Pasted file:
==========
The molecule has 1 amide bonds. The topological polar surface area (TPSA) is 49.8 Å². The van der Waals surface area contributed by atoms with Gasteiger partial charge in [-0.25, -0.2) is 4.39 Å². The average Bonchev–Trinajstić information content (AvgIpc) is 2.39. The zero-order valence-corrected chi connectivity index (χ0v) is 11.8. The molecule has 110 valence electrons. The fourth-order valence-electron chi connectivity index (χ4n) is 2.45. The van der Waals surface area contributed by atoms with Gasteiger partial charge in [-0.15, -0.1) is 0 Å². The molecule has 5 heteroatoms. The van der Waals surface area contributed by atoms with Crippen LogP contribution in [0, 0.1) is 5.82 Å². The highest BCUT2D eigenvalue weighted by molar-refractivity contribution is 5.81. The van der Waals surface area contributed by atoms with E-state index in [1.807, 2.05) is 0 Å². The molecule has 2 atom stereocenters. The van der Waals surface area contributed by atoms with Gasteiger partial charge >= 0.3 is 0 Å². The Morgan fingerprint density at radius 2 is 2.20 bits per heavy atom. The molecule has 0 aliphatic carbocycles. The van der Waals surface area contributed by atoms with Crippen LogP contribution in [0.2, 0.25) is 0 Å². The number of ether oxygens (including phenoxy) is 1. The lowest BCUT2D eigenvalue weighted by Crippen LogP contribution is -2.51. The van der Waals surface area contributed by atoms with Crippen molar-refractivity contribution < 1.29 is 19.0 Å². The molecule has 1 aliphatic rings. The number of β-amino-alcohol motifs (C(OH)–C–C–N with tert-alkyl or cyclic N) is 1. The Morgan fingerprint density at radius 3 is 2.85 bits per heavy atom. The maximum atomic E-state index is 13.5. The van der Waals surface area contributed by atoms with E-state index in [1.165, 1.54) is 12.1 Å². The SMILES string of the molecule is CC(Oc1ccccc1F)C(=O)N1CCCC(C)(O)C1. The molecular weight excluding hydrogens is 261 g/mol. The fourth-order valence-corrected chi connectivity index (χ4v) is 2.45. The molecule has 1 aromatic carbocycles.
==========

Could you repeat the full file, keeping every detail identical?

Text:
The molecule has 1 amide bonds. The topological polar surface area (TPSA) is 49.8 Å². The van der Waals surface area contributed by atoms with Gasteiger partial charge in [-0.25, -0.2) is 4.39 Å². The average Bonchev–Trinajstić information content (AvgIpc) is 2.39. The zero-order valence-corrected chi connectivity index (χ0v) is 11.8. The molecule has 110 valence electrons. The fourth-order valence-electron chi connectivity index (χ4n) is 2.45. The van der Waals surface area contributed by atoms with Gasteiger partial charge in [-0.15, -0.1) is 0 Å². The molecule has 5 heteroatoms. The van der Waals surface area contributed by atoms with Crippen LogP contribution in [0, 0.1) is 5.82 Å². The highest BCUT2D eigenvalue weighted by molar-refractivity contribution is 5.81. The van der Waals surface area contributed by atoms with E-state index in [1.807, 2.05) is 0 Å². The molecule has 2 atom stereocenters. The van der Waals surface area contributed by atoms with Gasteiger partial charge >= 0.3 is 0 Å². The Morgan fingerprint density at radius 2 is 2.20 bits per heavy atom. The molecule has 0 aliphatic carbocycles. The van der Waals surface area contributed by atoms with Crippen LogP contribution in [0.2, 0.25) is 0 Å². The number of ether oxygens (including phenoxy) is 1. The lowest BCUT2D eigenvalue weighted by Crippen LogP contribution is -2.51. The van der Waals surface area contributed by atoms with Crippen molar-refractivity contribution < 1.29 is 19.0 Å². The molecule has 1 aliphatic rings. The number of β-amino-alcohol motifs (C(OH)–C–C–N with tert-alkyl or cyclic N) is 1. The Morgan fingerprint density at radius 3 is 2.85 bits per heavy atom. The maximum atomic E-state index is 13.5. The van der Waals surface area contributed by atoms with E-state index in [1.165, 1.54) is 12.1 Å². The SMILES string of the molecule is CC(Oc1ccccc1F)C(=O)N1CCCC(C)(O)C1. The molecular weight excluding hydrogens is 261 g/mol. The fourth-order valence-corrected chi connectivity index (χ4v) is 2.45. The molecule has 1 aromatic carbocycles.